# using battery to power device not intended to be

P

#### Patrick Chu

Jan 1, 1970
0
How, if at all, can I use batteries to power a device that was meant

Here are the specs:

Power Consumption: 0.4 Watts
Current: 75 mA +/- 5 mA
Input Voltage: 5V DC

Instead of having to have it plugged into a USB port, I'd like to be
able to use batteries to power it free-standing. What kind of
batteries and other electrical hardware would I need, if this is even
possible?

Thanks,
Patrick

X

#### XandMS

Jan 1, 1970
0
try to use 9V batteries, and use 78L05 to convert 9V to 5V. It's a simply
circuit

P

#### Patrick Chu

Jan 1, 1970
0
Actually, let me try, using my Google-assisted layman's knowledge, to
answer my own question, and hopefully an expert can verify or correct
me:

If I take a 9-volt battery and some kind of voltage regulator, I could
drop it down to 5 volts.

Then, if ohms = volts/amps, and the required current is something like
75 mA, or 0.075 A, then I would need a 5/0.075 ~= 65 ohm resistor
somewhere in the mix?

Using another formula to double-check, ohms = (volts^2)/watts, the
ohms comes out to 25/0.4 = 63, which is around mid-60s like the
previous calculation said.

So to recap, I need a 9V battery, a +5V voltage regulator, and a ~65
ohm resistor? Can all be found at Radio Shack?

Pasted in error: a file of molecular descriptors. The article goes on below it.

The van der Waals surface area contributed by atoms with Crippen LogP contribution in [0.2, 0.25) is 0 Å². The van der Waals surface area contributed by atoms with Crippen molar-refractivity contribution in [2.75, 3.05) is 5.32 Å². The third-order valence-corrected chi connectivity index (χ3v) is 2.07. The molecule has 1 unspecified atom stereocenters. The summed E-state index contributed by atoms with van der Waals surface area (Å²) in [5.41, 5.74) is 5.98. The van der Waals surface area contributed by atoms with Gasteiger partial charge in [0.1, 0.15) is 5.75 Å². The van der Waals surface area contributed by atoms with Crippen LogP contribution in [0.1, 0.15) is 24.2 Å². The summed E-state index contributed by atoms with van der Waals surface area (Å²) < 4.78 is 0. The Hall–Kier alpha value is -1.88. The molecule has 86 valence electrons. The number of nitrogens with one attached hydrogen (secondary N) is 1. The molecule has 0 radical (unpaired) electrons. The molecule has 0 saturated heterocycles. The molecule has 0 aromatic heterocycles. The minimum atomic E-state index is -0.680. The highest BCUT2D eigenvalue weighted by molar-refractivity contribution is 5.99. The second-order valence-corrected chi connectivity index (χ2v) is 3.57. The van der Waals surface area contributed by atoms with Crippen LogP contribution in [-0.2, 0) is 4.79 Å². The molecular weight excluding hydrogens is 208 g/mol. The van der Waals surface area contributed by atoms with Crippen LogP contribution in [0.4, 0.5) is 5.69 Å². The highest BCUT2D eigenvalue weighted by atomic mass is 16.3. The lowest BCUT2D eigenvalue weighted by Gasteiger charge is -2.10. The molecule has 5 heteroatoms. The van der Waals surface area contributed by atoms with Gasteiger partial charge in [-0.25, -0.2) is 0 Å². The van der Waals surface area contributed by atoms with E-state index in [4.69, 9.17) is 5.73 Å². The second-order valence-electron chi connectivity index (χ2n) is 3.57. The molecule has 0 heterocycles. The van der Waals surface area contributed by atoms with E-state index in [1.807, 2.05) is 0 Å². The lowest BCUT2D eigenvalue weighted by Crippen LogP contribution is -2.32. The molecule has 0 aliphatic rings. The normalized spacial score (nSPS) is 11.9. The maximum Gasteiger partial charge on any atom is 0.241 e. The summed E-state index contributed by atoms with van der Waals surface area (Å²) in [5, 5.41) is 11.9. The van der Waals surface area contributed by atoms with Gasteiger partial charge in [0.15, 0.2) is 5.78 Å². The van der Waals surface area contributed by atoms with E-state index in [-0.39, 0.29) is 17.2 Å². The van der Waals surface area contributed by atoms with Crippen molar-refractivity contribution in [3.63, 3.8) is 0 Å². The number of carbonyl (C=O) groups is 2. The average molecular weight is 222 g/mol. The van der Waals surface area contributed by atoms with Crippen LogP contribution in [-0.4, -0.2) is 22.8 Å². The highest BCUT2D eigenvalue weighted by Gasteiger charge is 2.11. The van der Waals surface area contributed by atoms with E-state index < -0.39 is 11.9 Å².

Thanks,
Patrick

J

#### John Popelish

Jan 1, 1970
0
Patrick said:
Actually, let me try, using my Google-assisted layman's knowledge, to
answer my own question, and hopefully an expert can verify or correct
me:

If I take a 9-volt battery and some kind of voltage regulator, I could
drop it down to 5 volts.

Yes. A linear regulator wastes the extra 4 volts.
Then, if ohms = volts/amps, and the required current is something like
75 mA, or 0.075 A, then I would need a 5/0.075 ~= 65 ohm resistor
somewhere in the mix?

Actually, that is the effective resistance of a 5 volt load that draws
..075 amp. The regulator that wastes the extra 4 volts would have an
effective resistance of 4/.075~53 ohms. But if the load current
varies a bit, or the battery voltage decreases, the regulator will
have to have some other resistance to waste only the excess voltage.
Fortunately, regulators are an active resistance that varies as
needed.
Using another formula to double-check, ohms = (volts^2)/watts, the
ohms comes out to 25/0.4 = 63, which is around mid-60s like the
previous calculation said.
So to recap, I need a 9V battery, a +5V voltage regulator, and a ~65
ohm resistor? Can all be found at Radio Shack?

A 5 volt regulator and a couple capacitors are all you need. It can
handle a load current up to 100 ma. Try a 78L05. See the data sheet
for the typical capacitors recommended.

http://cache.national.com/ds/LM/LM78L05.pdf